Other examinations:
Respiration rates were measured by visible counts on the first 10 rats per sex from each group. Measurements were made every day for the first 5 days of exposure, then weekly throughout the study.
Bartlett's test for homogeneity of variances, followed by a separate variance t-test of ANOVA as appropriate. Dunnett's test was used following ANOVA.

Results and discussion

Results of examinations

Clinical signs:
effects observed, treatment-related
mortality observed, treatment-related
Body weight and weight changes:
effects observed, treatment-related
Food consumption and compound intake (if feeding study):
not examined
Food efficiency:
not examined
Water consumption and compound intake (if drinking water study):
not examined
Ophthalmological findings:
not examined
Haematological findings:
effects observed, treatment-related
Clinical biochemistry findings:
effects observed, treatment-related
Urinalysis findings:
not examined
Behaviour (functional findings):
not examined
Organ weight findings including organ / body weight ratios:
effects observed, treatment-related
Gross pathological findings:
no effects observed
Histopathological findings: non-neoplastic:
no effects observed
Histopathological findings: neoplastic:
no effects observed
Details on results:
Five males and 1 female exposed to 10 ppm were found dead after Day 47: 1 died on Day 48, 2 died on Day 49, and 1 animal was found dead on each of the following days: 63, 78 and 79.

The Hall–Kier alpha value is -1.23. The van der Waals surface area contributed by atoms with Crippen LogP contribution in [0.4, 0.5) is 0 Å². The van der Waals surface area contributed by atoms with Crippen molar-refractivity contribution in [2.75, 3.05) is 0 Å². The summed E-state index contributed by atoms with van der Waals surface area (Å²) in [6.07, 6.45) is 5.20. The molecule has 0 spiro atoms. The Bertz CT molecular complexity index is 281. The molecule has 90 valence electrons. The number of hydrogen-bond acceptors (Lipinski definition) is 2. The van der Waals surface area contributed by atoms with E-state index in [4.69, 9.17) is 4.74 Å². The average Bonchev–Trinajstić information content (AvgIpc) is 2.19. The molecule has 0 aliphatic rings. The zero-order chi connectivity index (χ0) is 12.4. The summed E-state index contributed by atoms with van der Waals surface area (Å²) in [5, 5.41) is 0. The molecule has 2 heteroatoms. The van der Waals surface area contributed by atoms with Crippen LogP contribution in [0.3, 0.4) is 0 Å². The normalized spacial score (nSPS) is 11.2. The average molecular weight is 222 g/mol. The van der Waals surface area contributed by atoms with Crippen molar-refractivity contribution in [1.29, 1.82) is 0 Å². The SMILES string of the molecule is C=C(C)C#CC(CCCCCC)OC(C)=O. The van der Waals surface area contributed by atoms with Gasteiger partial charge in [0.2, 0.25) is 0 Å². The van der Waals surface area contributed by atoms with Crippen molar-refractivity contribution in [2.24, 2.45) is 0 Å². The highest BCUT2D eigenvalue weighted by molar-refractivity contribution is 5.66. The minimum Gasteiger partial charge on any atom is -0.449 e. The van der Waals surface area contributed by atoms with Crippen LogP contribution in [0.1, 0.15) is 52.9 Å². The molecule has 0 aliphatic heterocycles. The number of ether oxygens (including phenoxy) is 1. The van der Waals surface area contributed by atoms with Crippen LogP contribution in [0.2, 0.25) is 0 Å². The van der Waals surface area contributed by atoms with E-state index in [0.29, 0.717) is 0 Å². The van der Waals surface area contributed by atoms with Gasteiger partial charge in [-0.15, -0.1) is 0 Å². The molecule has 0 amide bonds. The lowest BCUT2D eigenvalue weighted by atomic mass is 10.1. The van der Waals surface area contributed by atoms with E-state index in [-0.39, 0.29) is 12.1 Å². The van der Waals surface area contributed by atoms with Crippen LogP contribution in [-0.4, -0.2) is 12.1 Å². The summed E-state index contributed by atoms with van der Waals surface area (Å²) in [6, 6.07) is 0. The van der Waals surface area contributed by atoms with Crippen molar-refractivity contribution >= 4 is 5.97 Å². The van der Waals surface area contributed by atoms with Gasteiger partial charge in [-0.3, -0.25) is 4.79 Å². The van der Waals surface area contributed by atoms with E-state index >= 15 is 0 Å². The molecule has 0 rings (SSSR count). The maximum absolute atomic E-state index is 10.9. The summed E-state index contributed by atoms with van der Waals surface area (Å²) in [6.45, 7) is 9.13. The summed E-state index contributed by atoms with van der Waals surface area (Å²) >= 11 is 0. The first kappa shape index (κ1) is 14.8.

All clinical signs of toxicity were limited to animals in the 10 ppm group. The earliest clinical changes were a red ocular discharge occurring in both sexes on day 15. Roughened coat occurred in females on Day 15 and in males on Day 22. Other abnormalities including alopecia, thin appearance, hunched posture and nasal discharge occurred in both sexes after Day 20 and persisted until the end of the study. Two male rats developed polypnea on Day 50 continuing to Day 71. A wet urogenital region was observed in both sexes after Day 50 of the study. All animals in the lower concentration groups and in the control group were clinically normal throughout the study period.

There were no differences in body weight gain between the controls and the 0.1 and 1.0 ppm groups. Group mean body weight values of male and female rats from the 10 ppm group increased only slightly during the study and at a decreased rate compared to controls. The 10 ppm male and female group mean body weight was significantly lower than controls from Day 8 until study termination. At week 13 the 10 ppm male group mean body weights were 21% lower than controls, whilst 10 ppm females were 6% lower than controls.